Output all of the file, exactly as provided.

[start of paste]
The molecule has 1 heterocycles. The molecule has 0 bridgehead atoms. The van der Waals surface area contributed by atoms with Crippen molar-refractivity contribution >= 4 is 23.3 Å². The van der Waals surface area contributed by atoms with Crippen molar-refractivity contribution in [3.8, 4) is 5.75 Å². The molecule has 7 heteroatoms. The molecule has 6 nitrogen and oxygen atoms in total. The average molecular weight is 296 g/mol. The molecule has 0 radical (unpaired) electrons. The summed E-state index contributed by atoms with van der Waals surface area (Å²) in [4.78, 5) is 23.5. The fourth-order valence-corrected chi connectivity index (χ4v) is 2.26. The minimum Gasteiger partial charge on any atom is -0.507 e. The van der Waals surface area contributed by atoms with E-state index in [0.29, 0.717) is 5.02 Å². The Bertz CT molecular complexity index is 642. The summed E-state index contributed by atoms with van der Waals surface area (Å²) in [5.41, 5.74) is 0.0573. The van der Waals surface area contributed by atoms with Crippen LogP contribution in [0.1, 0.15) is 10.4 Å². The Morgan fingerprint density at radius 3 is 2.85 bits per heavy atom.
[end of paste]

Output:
The molecule has 1 heterocycles. The molecule has 0 bridgehead atoms. The van der Waals surface area contributed by atoms with Crippen molar-refractivity contribution >= 4 is 23.3 Å². The van der Waals surface area contributed by atoms with Crippen molar-refractivity contribution in [3.8, 4) is 5.75 Å². The molecule has 7 heteroatoms. The molecule has 6 nitrogen and oxygen atoms in total. The average molecular weight is 296 g/mol. The molecule has 0 radical (unpaired) electrons. The summed E-state index contributed by atoms with van der Waals surface area (Å²) in [4.78, 5) is 23.5. The fourth-order valence-corrected chi connectivity index (χ4v) is 2.26. The minimum Gasteiger partial charge on any atom is -0.507 e. The van der Waals surface area contributed by atoms with E-state index in [0.29, 0.717) is 5.02 Å². The Bertz CT molecular complexity index is 642. The summed E-state index contributed by atoms with van der Waals surface area (Å²) in [5.41, 5.74) is 0.0573. The van der Waals surface area contributed by atoms with Crippen LogP contribution in [0.1, 0.15) is 10.4 Å². The Morgan fingerprint density at radius 3 is 2.85 bits per heavy atom.